The aquarist is one who must learn the ways of the biologist, the chemist, and the veterinarian. [unknown source]

Something we all need to remember: The fish you've acquired was quite happy not being owned by you, minding its own business. If you’re going to take it under your wing then you’re responsible for it. Every aspect of its life is under your control, from water quality and temperature to swimming space. [Nathan Hill in PFK]
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post #9 of 16 Old 02-16-2012, 10:36 PM Thread Starter
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Yeah true. Mine had these little white flowers, small like half of the size of Abe Lincolns face on the penny.
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post #10 of 16 Old 02-17-2012, 12:08 PM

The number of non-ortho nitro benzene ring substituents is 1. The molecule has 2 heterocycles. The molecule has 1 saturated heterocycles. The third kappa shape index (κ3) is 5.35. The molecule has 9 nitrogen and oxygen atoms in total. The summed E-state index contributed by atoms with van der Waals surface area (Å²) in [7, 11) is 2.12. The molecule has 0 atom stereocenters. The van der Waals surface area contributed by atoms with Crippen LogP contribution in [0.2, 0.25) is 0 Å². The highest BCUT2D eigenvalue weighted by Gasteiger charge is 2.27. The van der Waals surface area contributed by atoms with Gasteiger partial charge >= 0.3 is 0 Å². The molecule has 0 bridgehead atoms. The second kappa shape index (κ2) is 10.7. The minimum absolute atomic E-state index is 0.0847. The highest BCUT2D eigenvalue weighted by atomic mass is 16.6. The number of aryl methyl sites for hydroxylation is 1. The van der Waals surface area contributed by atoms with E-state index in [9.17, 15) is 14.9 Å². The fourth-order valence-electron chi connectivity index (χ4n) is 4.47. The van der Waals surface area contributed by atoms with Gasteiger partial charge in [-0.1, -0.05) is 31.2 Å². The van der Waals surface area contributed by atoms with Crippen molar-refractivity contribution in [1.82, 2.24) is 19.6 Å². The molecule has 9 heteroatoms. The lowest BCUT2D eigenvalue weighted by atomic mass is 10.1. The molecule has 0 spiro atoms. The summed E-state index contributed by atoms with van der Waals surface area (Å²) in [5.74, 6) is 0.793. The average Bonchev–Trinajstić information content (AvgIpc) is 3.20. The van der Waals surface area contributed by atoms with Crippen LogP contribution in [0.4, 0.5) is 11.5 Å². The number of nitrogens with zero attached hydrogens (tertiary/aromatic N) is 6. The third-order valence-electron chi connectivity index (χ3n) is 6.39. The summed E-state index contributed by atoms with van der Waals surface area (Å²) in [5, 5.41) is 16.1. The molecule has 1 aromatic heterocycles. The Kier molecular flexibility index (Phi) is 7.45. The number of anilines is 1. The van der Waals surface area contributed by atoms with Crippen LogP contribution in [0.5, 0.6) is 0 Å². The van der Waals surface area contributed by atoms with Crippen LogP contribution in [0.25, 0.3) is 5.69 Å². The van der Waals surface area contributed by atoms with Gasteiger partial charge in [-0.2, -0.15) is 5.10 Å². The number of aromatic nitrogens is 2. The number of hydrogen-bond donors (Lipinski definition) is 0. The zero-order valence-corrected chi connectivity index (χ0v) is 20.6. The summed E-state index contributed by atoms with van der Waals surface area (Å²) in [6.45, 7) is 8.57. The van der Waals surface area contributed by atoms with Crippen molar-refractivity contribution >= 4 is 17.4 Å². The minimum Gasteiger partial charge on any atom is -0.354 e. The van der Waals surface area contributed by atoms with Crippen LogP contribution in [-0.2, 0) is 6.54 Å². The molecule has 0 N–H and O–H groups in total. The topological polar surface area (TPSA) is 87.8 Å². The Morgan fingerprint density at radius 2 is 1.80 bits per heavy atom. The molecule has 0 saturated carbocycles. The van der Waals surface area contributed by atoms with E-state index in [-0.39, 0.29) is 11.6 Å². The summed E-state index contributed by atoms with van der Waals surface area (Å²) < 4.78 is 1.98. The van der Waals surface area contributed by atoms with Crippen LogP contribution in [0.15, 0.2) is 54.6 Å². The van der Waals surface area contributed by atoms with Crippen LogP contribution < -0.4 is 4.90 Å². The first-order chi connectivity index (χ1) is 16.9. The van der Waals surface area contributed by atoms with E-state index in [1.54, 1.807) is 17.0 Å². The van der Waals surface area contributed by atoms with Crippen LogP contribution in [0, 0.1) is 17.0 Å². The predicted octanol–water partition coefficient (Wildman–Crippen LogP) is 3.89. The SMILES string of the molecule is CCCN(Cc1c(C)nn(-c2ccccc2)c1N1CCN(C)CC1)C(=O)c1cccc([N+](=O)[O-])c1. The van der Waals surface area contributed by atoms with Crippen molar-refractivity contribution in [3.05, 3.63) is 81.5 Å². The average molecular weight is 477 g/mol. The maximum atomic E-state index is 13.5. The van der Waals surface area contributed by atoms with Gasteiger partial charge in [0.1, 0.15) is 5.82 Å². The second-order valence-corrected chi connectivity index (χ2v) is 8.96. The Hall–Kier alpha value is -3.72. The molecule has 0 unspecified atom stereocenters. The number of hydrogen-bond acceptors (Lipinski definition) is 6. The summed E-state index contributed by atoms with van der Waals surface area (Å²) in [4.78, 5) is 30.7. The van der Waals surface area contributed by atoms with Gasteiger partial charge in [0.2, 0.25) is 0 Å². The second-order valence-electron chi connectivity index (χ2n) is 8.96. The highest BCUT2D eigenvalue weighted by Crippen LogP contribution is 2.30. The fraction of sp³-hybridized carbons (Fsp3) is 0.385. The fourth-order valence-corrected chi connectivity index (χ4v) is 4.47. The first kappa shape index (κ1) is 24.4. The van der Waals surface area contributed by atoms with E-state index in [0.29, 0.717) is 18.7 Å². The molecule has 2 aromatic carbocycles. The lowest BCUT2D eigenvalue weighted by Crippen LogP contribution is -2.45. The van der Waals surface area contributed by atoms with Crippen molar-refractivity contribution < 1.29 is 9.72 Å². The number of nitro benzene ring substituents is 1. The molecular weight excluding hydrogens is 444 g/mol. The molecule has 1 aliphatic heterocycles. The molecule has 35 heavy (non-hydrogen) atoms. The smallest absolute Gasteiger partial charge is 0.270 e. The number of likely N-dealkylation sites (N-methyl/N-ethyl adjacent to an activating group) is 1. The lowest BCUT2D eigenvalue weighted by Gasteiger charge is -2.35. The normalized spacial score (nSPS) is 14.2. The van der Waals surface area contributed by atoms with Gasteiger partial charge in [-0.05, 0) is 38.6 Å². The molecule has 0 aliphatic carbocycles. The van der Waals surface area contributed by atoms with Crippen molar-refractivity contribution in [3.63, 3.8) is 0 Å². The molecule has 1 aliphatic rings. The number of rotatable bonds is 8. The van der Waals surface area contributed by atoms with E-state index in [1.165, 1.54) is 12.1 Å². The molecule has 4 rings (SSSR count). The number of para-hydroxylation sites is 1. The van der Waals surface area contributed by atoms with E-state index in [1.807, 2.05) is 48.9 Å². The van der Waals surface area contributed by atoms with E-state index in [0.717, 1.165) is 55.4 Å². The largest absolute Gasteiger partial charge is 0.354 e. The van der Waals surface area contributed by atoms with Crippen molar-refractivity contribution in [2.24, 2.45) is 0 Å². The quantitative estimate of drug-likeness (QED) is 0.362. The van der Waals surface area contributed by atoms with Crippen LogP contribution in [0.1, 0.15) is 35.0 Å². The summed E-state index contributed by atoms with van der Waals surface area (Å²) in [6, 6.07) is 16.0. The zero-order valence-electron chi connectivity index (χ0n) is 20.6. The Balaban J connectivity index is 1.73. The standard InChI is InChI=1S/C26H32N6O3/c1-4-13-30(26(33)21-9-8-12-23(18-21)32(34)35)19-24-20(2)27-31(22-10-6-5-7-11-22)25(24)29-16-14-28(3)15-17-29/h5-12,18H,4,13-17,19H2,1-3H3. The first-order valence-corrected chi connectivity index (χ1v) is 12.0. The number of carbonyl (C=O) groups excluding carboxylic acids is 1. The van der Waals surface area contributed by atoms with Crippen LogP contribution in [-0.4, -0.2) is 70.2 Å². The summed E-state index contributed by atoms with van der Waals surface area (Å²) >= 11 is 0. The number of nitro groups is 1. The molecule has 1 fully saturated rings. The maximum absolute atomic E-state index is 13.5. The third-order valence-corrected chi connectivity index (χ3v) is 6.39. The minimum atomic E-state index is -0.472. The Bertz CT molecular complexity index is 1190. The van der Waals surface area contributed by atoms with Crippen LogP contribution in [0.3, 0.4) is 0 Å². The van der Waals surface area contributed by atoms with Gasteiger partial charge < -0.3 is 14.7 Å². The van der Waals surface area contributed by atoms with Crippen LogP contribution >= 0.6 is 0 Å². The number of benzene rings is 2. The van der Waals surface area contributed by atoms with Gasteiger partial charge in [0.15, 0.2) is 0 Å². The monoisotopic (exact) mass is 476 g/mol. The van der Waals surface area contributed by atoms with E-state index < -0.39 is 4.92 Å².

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Originally Posted by jdiaz View Post
Yeah true. Mine had these little white flowers, small like half of the size of Abe Lincolns face on the penny.
This is the flower of this species, Hydrocotyle leucocephala. [Also, note there are several species in this genus, each a bit different.]
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File Type: jpg Hydrocotyle leucocephala flower.jpg (47.1 KB, 27 views)

Byron Hosking, BMus, MA
Vancouver, BC, Canada

The aquarist is one who must learn the ways of the biologist, the chemist, and the veterinarian. [unknown source]

Something we all need to remember: The fish you've acquired was quite happy not being owned by you, minding its own business. If you’re going to take it under your wing then you’re responsible for it. Every aspect of its life is under your control, from water quality and temperature to swimming space. [Nathan Hill in PFK]